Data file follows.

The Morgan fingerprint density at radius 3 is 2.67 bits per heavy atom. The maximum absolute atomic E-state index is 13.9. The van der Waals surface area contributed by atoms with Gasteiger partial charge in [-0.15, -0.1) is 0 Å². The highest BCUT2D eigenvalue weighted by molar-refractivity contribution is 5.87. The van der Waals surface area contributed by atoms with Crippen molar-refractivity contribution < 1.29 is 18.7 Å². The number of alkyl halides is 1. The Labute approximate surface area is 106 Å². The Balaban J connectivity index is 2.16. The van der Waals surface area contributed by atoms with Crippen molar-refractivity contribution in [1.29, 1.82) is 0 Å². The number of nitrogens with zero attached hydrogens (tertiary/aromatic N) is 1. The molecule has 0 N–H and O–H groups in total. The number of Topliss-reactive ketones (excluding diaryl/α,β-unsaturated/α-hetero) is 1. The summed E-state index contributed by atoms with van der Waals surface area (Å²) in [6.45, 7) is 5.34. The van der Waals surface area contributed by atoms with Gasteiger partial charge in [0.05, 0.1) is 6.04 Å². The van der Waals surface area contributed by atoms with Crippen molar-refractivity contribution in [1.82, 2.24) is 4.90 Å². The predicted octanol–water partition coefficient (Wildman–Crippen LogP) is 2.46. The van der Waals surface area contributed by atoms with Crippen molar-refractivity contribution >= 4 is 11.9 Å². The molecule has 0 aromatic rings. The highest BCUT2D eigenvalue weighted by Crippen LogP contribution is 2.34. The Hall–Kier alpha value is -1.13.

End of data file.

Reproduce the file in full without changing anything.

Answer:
The Morgan fingerprint density at radius 3 is 2.67 bits per heavy atom. The maximum absolute atomic E-state index is 13.9. The van der Waals surface area contributed by atoms with Gasteiger partial charge in [-0.15, -0.1) is 0 Å². The highest BCUT2D eigenvalue weighted by molar-refractivity contribution is 5.87. The van der Waals surface area contributed by atoms with Crippen molar-refractivity contribution < 1.29 is 18.7 Å². The number of alkyl halides is 1. The Labute approximate surface area is 106 Å². The Balaban J connectivity index is 2.16. The van der Waals surface area contributed by atoms with Crippen molar-refractivity contribution in [1.29, 1.82) is 0 Å². The number of nitrogens with zero attached hydrogens (tertiary/aromatic N) is 1. The molecule has 0 N–H and O–H groups in total. The number of Topliss-reactive ketones (excluding diaryl/α,β-unsaturated/α-hetero) is 1. The summed E-state index contributed by atoms with van der Waals surface area (Å²) in [6.45, 7) is 5.34. The van der Waals surface area contributed by atoms with Gasteiger partial charge in [0.05, 0.1) is 6.04 Å². The van der Waals surface area contributed by atoms with Crippen molar-refractivity contribution in [1.82, 2.24) is 4.90 Å². The predicted octanol–water partition coefficient (Wildman–Crippen LogP) is 2.46. The van der Waals surface area contributed by atoms with Crippen molar-refractivity contribution >= 4 is 11.9 Å². The molecule has 0 aromatic rings. The highest BCUT2D eigenvalue weighted by Crippen LogP contribution is 2.34. The Hall–Kier alpha value is -1.13.